Exercise 3723 calories = 1.1 lb  so diet = +1.1 lb

This shows a reduction in cycling as the winter progresses and an increase in walking. I have also been playing racketball about twice a week over this period so overall fitness has not suffered too much. In fact the pattern of activity in my 20s and 30s seems to re-emerging when I cycle raced from spring to autumn and played squash in the winter.

Cycling, walking, hitting a ball

I must confess to having lapsed a bit on the cycling this last couple of months. This is only temporary and I am no less enthusiastic about social and leisure cycling and as a means of transport. The relative lapse is due in some part to how successful cycling has been as part of my retirement strategy to lose weight and get fit. As I’ve got lighter and fitter I have started to enjoy walking again and have been tempted back on to the squash court. I gave up regular squash and cycling at much the same time at the age of about 40, the beginning of my slippery slope to obesity and sloth.

I'm on the right of the picture, shell shocked after finishing as runner up in a handicap racketball tournament.

I’m on the right of the picture, shell shocked after finishing as runner up in a handicap racketball tournament.

Since August I have been playing racketball, similar to squash and played on the same indoor courts. I’ve joined the Bradford U3A racketball group and we play twice a week. I still seem to have a good squash brain and my speed around the court and stroke play are getting better. I have managed to win a small local U3A handicap tournament and was runner up in another. This was partly due to me being at the time an unknown and playing in some old track bottoms and plimsolls. All this led to a generous handicap!  I have added to my list of targets, alongside some sportives, to enter the Yorkshire Closed Racketball Championships in the over 65 category next September. And as of this week I am the U3A national racketball advisor with the role of networking and developing racketball in other U3A regions. Racketball can be just as competitive and demanding as squash but because it is easier to learn and play decent rallies it is particularly good for beginners of all ages. I enjoy very much the sessions with the ‘mixed ability’ U3A group. Several of us are ex-squash players but most are new to racket sports. We have an excellent coach, Saeed, and an extensive repertoire of skills practice routines and various ways of playing games that allow individuals of widely varying ability to play on near equal terms. We all get plenty of exercise in a safe and supportive environment and enjoy the social side when we finish a session and go to the club cafe and bar. Some of the keener members have joined the club that hosts our U3A sessions so they can play in the club ladders and mini-leagues.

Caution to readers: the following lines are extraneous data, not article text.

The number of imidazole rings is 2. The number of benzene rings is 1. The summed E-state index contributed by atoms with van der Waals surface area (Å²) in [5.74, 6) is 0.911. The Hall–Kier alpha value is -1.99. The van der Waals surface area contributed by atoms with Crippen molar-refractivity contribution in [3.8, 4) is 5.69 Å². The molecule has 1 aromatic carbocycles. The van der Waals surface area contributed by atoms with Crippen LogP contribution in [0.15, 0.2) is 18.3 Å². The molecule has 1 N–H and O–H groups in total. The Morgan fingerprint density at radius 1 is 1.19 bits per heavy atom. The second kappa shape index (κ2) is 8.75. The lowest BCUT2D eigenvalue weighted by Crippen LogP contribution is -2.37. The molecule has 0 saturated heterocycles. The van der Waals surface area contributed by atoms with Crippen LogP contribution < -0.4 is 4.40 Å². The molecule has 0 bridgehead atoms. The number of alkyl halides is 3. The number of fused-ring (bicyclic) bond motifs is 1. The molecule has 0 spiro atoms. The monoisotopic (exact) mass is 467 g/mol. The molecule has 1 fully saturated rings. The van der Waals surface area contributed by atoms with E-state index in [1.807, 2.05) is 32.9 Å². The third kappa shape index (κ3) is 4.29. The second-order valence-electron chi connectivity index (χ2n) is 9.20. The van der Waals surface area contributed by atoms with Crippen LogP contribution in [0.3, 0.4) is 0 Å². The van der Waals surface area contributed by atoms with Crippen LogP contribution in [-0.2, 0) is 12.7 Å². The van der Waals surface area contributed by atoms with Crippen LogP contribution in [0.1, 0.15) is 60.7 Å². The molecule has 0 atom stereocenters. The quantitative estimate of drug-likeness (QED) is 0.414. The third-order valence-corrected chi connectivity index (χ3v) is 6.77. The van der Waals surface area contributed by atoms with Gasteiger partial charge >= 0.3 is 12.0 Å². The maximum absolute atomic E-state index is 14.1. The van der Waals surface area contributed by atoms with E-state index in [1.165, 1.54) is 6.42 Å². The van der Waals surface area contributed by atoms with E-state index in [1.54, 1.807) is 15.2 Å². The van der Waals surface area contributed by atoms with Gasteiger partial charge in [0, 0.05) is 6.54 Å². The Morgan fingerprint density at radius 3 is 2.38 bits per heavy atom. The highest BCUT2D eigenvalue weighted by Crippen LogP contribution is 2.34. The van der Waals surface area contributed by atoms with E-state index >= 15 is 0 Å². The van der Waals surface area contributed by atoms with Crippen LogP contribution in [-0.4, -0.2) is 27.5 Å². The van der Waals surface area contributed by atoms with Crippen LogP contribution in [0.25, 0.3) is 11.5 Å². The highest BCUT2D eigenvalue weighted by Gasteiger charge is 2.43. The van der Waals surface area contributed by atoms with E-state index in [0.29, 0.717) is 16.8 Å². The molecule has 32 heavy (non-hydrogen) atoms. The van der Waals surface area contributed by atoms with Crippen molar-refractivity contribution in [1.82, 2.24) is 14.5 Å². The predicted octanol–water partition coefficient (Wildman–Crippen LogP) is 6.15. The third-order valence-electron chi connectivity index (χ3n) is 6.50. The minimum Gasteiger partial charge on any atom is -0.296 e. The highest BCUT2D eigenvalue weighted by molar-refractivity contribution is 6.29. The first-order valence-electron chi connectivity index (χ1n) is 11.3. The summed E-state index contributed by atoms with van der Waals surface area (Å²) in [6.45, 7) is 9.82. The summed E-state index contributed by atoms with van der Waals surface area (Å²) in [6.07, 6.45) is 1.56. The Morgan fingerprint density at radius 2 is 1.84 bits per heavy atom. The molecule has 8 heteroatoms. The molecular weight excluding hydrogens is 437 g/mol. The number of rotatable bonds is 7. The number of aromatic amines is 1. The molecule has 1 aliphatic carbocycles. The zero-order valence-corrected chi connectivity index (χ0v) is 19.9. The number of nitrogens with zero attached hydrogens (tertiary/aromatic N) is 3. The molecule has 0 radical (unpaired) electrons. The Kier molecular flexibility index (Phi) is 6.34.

In addition to this I have developed a range of walks from my home though the greenbelt of the Aire Valley. These make use of an extensive network of paths and bridleways through mixed pasture and woodland. They range in length between 2 and 6 miles, nearly all off road, and typically I do them non-stop at an average speed of 3.5 miles an hour. I’m doing these walks about 3 time a week. This with the racketball and the occasional session on my turbo rollers is helping me get a bit fitter and not put on any weight.

I have definitely lapsed on the diet side of things. I got down to 14 stone 3 lb early in the summer but have stabilised at 14 stone 7 for the last 3 months. I’m not unhappy about this and in any case I couldn’t go on losing weight at the same rate as I had for the first year when I started at 17 stone 7 lbs. I’ll be happy to get through the winter at about where I am now and have a push to lose another stone by spring. I’m not anticipating too much trouble achieving this as I will get more exercise from racketball as I improve and get more involved in competitive play and  I will be increasing my cycling as soon as the weather takes a turn for the better.